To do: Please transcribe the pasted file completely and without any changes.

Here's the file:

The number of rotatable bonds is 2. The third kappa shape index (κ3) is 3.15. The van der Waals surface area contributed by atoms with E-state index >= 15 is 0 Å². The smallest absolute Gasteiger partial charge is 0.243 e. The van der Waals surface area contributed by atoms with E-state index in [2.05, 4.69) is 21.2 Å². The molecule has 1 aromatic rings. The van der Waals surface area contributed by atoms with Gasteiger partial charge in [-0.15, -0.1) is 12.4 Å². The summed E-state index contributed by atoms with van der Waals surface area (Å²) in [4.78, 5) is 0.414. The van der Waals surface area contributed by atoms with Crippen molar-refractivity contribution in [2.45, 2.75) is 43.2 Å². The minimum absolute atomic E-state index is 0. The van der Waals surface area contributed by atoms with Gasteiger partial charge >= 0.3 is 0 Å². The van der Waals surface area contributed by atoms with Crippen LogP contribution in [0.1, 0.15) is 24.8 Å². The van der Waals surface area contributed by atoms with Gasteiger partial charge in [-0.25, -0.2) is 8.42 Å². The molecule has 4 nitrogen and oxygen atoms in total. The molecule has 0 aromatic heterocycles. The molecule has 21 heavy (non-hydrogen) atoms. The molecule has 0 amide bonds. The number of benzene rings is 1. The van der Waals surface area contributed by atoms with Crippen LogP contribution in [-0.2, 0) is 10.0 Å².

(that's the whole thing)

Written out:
The number of rotatable bonds is 2. The third kappa shape index (κ3) is 3.15. The van der Waals surface area contributed by atoms with E-state index >= 15 is 0 Å². The smallest absolute Gasteiger partial charge is 0.243 e. The van der Waals surface area contributed by atoms with E-state index in [2.05, 4.69) is 21.2 Å². The molecule has 1 aromatic rings. The van der Waals surface area contributed by atoms with Gasteiger partial charge in [-0.15, -0.1) is 12.4 Å². The summed E-state index contributed by atoms with van der Waals surface area (Å²) in [4.78, 5) is 0.414. The van der Waals surface area contributed by atoms with Crippen molar-refractivity contribution in [2.45, 2.75) is 43.2 Å². The minimum absolute atomic E-state index is 0. The van der Waals surface area contributed by atoms with Gasteiger partial charge >= 0.3 is 0 Å². The van der Waals surface area contributed by atoms with Crippen LogP contribution in [0.1, 0.15) is 24.8 Å². The van der Waals surface area contributed by atoms with Gasteiger partial charge in [-0.25, -0.2) is 8.42 Å². The molecule has 4 nitrogen and oxygen atoms in total. The molecule has 0 aromatic heterocycles. The molecule has 21 heavy (non-hydrogen) atoms. The molecule has 0 amide bonds. The number of benzene rings is 1. The van der Waals surface area contributed by atoms with Crippen LogP contribution in [-0.2, 0) is 10.0 Å².